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Finding and deleteing files.

So i need to find already deleted files and then completely delete them. how do i do this?

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A "deleted" file is, as you know,...

In reply to: Finding and deleteing files.

...not really deleted; it's just flagged so that the space it occupies can be reused. Until the file is overwritten, the data can be recovered using any of a number of available programs.

What you want to do is use a program that wipes, or renders unrecoverable, all the data contained on a disk drive's free space, defined as all space where nothing is written plus all space occupied by deleted files.

There are many programs that wipe free space; Google "disk wiping software" and you'll see what I mean. A good free program that does this is Eraser, available at http://www.heidi.ie/node/6.

Two notes:

1. Any of these programs take a substantial amount of time to run, especially if you want to wipe the drive to Department of Defense standards or better.

2. Read the instructions completely before you begin; that way, you won't inadvertently erase your entire hard drive...;-)

Hope this helps,

Paul

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What do you mean with ...

In reply to: Finding and deleteing files.

"completely delete"? Delete from the recycle bin, or more than that?

Kees

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You might try...

In reply to: Finding and deleteing files.

Eraser
Been using it quite a while with no problems.

Charlie
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Thanks for the recommendation...

In reply to: You might try...

I downloaded Eraser and looks interesting but is a strange operating program. It gave no desktop icon nor is there one in the lower tray. Seems odd but I suppose that is the way it works.

Having a little problem figuring the procedures out but see it does some useful things. If only I can figure out some scheduling settings.

Thanks!

Glenn

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File Deletion

In reply to: Thanks for the recommendation...

Complete file deletion is only accomplished with a deep, low level hard drive reformat using either a DoD standard 7 pass wipe, or a Putnam 35 pass wipe, either way on drives larger than 80gb, that's a long time to wait, I know it took 2 hours to do a full DoD Wipe on my 40gb laptop drive last night. BCWipe is a preferred tool of choice as well as D-Ban.

HOWEVER, for those less paranoid but still thorough cleaners, here's another way of doing it.

Once you've completed your "housecleaning" process and everything you have found has been deleted, right click the start button, click on explore all users. In the windows explorer window that opens up, in the upper left, click on tools, folder options. In the Folder Option Window, click the view tab and scroll down in the list, Under hidden Files and folders, select show hidden files and folders AND UNCHECK Hide protected operating system files, click ok. Now in the windows explorer pane, expand the C drive and you'll see a several folders, one of which is c:\recycler, select all items in this location and press and hold the shift key and hit delete, click OK to confirm file deletion. (Shift key is more of an "Incinerate" function, files removed using this method are not sent to the recycle bin for recovery.)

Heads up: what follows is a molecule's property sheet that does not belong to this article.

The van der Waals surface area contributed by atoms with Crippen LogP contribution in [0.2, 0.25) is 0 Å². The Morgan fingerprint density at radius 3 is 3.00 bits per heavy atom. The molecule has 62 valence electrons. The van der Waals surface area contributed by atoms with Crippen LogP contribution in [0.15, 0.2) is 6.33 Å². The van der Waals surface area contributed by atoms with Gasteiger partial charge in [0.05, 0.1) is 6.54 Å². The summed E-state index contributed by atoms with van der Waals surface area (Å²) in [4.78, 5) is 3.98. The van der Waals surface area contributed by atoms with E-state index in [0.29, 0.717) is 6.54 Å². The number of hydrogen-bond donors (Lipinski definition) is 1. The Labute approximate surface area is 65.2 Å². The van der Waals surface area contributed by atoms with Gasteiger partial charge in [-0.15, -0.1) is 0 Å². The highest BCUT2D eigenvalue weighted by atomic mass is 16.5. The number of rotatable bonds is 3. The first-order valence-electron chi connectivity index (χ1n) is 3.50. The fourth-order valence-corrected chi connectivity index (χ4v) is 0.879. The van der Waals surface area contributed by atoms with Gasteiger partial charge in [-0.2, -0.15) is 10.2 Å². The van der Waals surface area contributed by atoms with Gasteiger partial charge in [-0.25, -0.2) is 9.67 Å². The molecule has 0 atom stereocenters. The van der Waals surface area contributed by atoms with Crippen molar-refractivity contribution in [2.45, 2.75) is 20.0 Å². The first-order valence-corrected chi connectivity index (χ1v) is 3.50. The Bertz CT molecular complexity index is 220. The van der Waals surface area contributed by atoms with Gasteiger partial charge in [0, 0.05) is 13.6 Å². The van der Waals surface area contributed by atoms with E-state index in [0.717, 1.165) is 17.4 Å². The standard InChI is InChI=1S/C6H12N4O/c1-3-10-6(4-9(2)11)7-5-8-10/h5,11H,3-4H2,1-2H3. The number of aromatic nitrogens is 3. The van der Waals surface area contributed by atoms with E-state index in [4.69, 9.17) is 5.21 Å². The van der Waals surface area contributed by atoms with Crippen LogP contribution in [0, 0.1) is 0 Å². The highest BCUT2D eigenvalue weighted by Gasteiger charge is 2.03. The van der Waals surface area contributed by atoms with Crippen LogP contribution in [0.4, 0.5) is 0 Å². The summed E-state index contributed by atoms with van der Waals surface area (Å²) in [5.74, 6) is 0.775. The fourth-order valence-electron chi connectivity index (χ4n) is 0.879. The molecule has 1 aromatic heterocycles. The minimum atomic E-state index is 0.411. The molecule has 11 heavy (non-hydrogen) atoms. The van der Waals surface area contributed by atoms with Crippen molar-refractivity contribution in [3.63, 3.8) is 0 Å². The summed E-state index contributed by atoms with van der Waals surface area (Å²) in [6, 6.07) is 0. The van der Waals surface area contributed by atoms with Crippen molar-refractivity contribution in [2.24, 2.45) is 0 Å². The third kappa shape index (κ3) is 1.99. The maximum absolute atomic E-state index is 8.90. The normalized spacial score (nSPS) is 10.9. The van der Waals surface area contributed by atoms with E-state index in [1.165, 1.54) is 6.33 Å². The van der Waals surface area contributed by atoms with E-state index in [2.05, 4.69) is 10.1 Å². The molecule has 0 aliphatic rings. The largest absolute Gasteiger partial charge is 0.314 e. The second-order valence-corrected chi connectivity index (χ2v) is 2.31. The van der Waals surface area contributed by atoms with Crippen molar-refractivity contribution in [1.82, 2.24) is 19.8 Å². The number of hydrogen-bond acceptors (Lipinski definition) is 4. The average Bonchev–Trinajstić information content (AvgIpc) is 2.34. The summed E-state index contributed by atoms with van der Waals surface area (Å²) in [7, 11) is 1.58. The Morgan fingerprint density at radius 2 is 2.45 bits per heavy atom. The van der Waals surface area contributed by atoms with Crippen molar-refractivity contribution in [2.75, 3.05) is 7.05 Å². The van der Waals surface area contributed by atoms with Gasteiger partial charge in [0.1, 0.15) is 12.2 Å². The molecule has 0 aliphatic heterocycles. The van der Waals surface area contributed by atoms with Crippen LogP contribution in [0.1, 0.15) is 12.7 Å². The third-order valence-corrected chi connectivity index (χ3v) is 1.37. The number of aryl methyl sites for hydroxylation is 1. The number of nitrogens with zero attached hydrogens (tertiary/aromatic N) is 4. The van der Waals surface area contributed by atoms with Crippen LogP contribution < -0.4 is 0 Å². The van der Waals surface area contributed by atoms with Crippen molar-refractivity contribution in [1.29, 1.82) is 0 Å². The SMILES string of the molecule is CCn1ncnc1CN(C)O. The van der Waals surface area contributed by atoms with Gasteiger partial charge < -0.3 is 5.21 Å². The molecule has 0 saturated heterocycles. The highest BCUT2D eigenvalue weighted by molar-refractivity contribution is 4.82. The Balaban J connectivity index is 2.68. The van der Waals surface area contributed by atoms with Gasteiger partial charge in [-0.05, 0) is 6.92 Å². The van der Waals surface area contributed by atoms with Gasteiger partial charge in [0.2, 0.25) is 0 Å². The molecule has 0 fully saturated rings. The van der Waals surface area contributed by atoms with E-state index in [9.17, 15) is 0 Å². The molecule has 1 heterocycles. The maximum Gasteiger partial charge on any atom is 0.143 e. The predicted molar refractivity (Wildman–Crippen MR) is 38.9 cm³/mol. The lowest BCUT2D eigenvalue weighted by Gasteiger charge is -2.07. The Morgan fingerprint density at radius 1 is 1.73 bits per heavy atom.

What you have just cleared is a record of ALL items deleted from your machine during that session. Now unless someone wants to yank your hard drive and run some pretty top end forensic software/hardware against your computer, yes, you're realitivly safe. Rehide this system folder by following the previous steps in reverse.

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Every one of those files noted in the recycler can ...

In reply to: File Deletion

still be located with a simple sector editor - no need to "yank your hard drive and run some pretty top end forensic software/hardware against your computer". Most "undeleters" can also locate the files as all that has really happened is that they have been marked in the FAT or MFT by the OS as available for writing data to the sectors

DoD wipes are NOT "low level formats", they are simply repeated overwrites of an already formatted drive and this process will defeat most data recovery methods other than those that can be done in a lab making use of residual magnetism also known as magnetic memory where the bits remain in shadowed alignment -- very costly and time consuming and in all practicality only worthwhile for governments. A single overwrite is adequate for most to cause casual data recovery tools to fail but the more the merrier.

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Update...

In reply to: Thanks for the recommendation...

The issue with no icon in the tray was resolved when the machine was rebooted. I have now cleaned the space of unused deleted items. Only made one pass which must be the default setting.

So far... so good but still learning. I need to learn how to make a schedule for automatic cleaning on a set frequency. Still working on that!

Glenn

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this is what i do

In reply to: Finding and deleteing files.

what I do is click on search and type in the name, or i go to search and click on "all files and folders" and click on were you want to look in, I look in "local hard drive (C:)" and then hit search without putting any name in. This works for me.

I hope this helps.

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